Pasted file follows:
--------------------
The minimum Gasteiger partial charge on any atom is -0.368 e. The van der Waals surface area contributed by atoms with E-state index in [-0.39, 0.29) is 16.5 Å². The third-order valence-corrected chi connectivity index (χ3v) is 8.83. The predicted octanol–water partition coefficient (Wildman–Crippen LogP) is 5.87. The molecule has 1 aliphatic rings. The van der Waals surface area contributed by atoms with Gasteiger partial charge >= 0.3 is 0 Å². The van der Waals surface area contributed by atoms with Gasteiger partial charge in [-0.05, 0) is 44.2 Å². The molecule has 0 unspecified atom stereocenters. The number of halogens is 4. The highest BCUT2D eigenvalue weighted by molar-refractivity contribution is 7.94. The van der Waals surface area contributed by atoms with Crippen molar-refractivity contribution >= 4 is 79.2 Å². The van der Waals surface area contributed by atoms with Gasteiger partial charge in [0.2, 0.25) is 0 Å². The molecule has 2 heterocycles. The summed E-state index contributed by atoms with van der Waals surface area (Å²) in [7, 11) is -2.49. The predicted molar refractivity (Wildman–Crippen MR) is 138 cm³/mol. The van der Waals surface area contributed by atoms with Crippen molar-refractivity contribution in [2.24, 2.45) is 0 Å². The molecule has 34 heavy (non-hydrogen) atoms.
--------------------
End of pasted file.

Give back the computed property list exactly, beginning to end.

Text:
The minimum Gasteiger partial charge on any atom is -0.368 e. The van der Waals surface area contributed by atoms with E-state index in [-0.39, 0.29) is 16.5 Å². The third-order valence-corrected chi connectivity index (χ3v) is 8.83. The predicted octanol–water partition coefficient (Wildman–Crippen LogP) is 5.87. The molecule has 1 aliphatic rings. The van der Waals surface area contributed by atoms with Gasteiger partial charge >= 0.3 is 0 Å². The van der Waals surface area contributed by atoms with Gasteiger partial charge in [-0.05, 0) is 44.2 Å². The molecule has 0 unspecified atom stereocenters. The number of halogens is 4. The highest BCUT2D eigenvalue weighted by molar-refractivity contribution is 7.94. The van der Waals surface area contributed by atoms with Crippen molar-refractivity contribution >= 4 is 79.2 Å². The van der Waals surface area contributed by atoms with Gasteiger partial charge in [0.2, 0.25) is 0 Å². The molecule has 2 heterocycles. The summed E-state index contributed by atoms with van der Waals surface area (Å²) in [7, 11) is -2.49. The predicted molar refractivity (Wildman–Crippen MR) is 138 cm³/mol. The van der Waals surface area contributed by atoms with Crippen molar-refractivity contribution in [2.24, 2.45) is 0 Å². The molecule has 34 heavy (non-hydrogen) atoms.